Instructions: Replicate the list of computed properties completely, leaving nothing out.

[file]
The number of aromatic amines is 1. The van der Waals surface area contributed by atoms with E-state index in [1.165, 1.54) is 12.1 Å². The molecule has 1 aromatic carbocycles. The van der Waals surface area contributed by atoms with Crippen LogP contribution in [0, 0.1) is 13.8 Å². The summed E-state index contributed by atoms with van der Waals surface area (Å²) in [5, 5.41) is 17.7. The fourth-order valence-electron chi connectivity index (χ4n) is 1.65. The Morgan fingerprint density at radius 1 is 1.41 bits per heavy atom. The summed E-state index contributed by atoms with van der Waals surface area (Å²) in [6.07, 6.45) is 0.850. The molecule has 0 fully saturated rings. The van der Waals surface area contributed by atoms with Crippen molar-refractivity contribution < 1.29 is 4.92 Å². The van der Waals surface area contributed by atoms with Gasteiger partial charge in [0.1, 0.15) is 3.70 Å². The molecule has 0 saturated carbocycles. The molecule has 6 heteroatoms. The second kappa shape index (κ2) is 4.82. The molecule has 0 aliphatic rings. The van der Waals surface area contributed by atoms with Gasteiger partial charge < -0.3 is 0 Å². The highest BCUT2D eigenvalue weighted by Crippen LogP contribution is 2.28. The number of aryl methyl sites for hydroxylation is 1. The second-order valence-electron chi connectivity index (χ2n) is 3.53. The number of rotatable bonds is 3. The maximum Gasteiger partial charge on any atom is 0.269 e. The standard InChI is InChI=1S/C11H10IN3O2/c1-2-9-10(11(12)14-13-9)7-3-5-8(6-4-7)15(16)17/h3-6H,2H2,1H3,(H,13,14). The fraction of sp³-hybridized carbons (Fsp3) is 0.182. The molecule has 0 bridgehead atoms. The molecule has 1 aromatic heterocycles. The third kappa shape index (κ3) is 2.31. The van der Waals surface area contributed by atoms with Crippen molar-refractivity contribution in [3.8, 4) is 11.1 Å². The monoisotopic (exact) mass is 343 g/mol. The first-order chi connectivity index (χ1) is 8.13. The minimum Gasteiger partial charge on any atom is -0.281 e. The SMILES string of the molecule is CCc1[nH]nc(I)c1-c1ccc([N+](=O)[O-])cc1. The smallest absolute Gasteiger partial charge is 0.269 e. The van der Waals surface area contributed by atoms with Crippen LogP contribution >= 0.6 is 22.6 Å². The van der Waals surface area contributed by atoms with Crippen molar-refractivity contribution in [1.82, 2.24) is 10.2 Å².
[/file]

The number of aromatic amines is 1. The van der Waals surface area contributed by atoms with E-state index in [1.165, 1.54) is 12.1 Å². The molecule has 1 aromatic carbocycles. The van der Waals surface area contributed by atoms with Crippen LogP contribution in [0, 0.1) is 13.8 Å². The summed E-state index contributed by atoms with van der Waals surface area (Å²) in [5, 5.41) is 17.7. The fourth-order valence-electron chi connectivity index (χ4n) is 1.65. The Morgan fingerprint density at radius 1 is 1.41 bits per heavy atom. The summed E-state index contributed by atoms with van der Waals surface area (Å²) in [6.07, 6.45) is 0.850. The molecule has 0 fully saturated rings. The van der Waals surface area contributed by atoms with Crippen molar-refractivity contribution < 1.29 is 4.92 Å². The van der Waals surface area contributed by atoms with Gasteiger partial charge in [0.1, 0.15) is 3.70 Å². The molecule has 0 saturated carbocycles. The molecule has 6 heteroatoms. The second kappa shape index (κ2) is 4.82. The molecule has 0 aliphatic rings. The van der Waals surface area contributed by atoms with Gasteiger partial charge < -0.3 is 0 Å². The highest BCUT2D eigenvalue weighted by Crippen LogP contribution is 2.28. The number of aryl methyl sites for hydroxylation is 1. The second-order valence-electron chi connectivity index (χ2n) is 3.53. The number of rotatable bonds is 3. The maximum Gasteiger partial charge on any atom is 0.269 e. The standard InChI is InChI=1S/C11H10IN3O2/c1-2-9-10(11(12)14-13-9)7-3-5-8(6-4-7)15(16)17/h3-6H,2H2,1H3,(H,13,14). The fraction of sp³-hybridized carbons (Fsp3) is 0.182. The molecule has 0 bridgehead atoms. The molecule has 1 aromatic heterocycles. The third kappa shape index (κ3) is 2.31. The van der Waals surface area contributed by atoms with Crippen molar-refractivity contribution in [3.8, 4) is 11.1 Å². The monoisotopic (exact) mass is 343 g/mol. The first-order chi connectivity index (χ1) is 8.13. The minimum Gasteiger partial charge on any atom is -0.281 e. The SMILES string of the molecule is CCc1[nH]nc(I)c1-c1ccc([N+](=O)[O-])cc1. The smallest absolute Gasteiger partial charge is 0.269 e. The van der Waals surface area contributed by atoms with Crippen LogP contribution >= 0.6 is 22.6 Å². The van der Waals surface area contributed by atoms with Crippen molar-refractivity contribution in [1.82, 2.24) is 10.2 Å².